Personal robot market expected to balloon to $15B by 2015
People will spend as much on a multitasking robot as on a new car, researcher predicts
Computerworld - The personal robot may not just be for vacuuming much longer.
A report from ABI Research is predicting that by the year 2015, people will probably be willing to spend as much for a multitasking humanoid robot as they would for a new car. Within seven years, the personal robot market will likely balloon to $15 billion, said Philip Solis, an analyst at the New York-based research firm.
As the price of robots increases, so will consumers' expectations, Solis said.
Today, most personal robots, like iRobot Corp.'s Roomba vacuum cleaner, perform a single function or task. "IRobot currently dominates this market and is increasingly targeting areas outside the U.S. and expanding its product line," said Solis in a statement. "Its disciplined approach to keeping products relatively simple and practical has enabled the company to lead the market for task robots."
And while that has made a big splash, future robots are likely to offer a menu of functions such as entertaining users, performing household chores and even helping with personal care. Companies, and even some governments, already are looking at new ways to use robots for such tasks, Solis said.
For example, in October, Nissan Motor Co. showed off its in-car Robot Agent at the Tokyo Motor Show. The robot, which sits in the dashboard of the company's Pivo 2 concept car, uses built-in cameras to analyze the driver's facial queues to pick up on whether he's feeling tired or stressed. The robot, speaking in English or Japanese, will be able to nod, shake its head and even blink as it tries to talk the driver out of a bad mood or offer the suggestion that he pull over and take a break.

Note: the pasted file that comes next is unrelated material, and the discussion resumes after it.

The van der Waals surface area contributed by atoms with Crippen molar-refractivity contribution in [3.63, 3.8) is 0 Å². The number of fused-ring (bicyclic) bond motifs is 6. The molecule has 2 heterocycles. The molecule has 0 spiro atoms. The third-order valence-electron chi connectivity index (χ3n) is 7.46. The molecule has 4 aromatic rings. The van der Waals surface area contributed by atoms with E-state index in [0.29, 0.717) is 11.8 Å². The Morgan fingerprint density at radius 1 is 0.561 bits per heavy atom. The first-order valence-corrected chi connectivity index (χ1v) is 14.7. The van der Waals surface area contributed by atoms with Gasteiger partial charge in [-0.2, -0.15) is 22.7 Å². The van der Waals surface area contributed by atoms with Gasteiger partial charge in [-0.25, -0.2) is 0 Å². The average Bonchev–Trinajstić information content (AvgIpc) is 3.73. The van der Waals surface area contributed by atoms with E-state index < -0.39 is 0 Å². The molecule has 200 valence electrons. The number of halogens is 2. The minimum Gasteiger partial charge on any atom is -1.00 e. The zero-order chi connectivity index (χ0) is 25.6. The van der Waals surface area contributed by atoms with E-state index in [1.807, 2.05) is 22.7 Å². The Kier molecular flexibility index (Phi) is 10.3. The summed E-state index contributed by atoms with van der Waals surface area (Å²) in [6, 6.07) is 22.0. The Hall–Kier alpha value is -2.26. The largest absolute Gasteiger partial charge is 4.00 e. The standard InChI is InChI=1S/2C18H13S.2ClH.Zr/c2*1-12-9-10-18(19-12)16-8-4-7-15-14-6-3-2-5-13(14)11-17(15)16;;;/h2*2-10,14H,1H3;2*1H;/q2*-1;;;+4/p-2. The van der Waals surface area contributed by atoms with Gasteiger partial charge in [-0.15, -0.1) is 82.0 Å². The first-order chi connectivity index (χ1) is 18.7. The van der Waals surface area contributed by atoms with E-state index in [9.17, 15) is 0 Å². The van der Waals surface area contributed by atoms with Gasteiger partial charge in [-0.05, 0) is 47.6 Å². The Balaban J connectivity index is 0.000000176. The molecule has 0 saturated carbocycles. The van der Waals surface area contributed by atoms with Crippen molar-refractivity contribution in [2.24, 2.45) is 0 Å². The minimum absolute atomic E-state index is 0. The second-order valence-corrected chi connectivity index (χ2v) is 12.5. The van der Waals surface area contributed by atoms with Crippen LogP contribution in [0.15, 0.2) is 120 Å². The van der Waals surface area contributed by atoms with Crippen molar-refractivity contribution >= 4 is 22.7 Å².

Meanwhile, the South Korean government hopes to build two robot theme parks as part of an effort to boost that country's robotics industry. The parks, estimated to cost 1.48 trillion won ($1.6 billion U.S.), will be developed as meccas for the country's robot industry. Each is slated to include amusement park areas, exhibition halls and stadiums where robots can compete in various events.
And if theme parks and robots talking someone out of potential road rage wasn't enough, an artificial intelligence researcher predicts that robots will become so humanlike in the near future that people will be marrying robots by the year 2050.
According to David Levy, a British artificial intelligence researcher whose book Love and Sex With Robots was released in November, robots will advance to the point where they can carry on intelligent conversations, respond to human emotions and even display their own emotions. The jerky movements and artificial-sounding voices generally associated with robots will become a thing of the past, he claims, and these humanlike machines will become aides, friends and even spouses.
"Over the long term, expectations of what robots should be able to do will rise," said Solis in the ABI Research report. "The increasing cost of more complex servos and sensors will be balanced by the increasing value consumers place on robots, and a growing willingness by consumers to spend more on robots that can make their lives easier or more fun."
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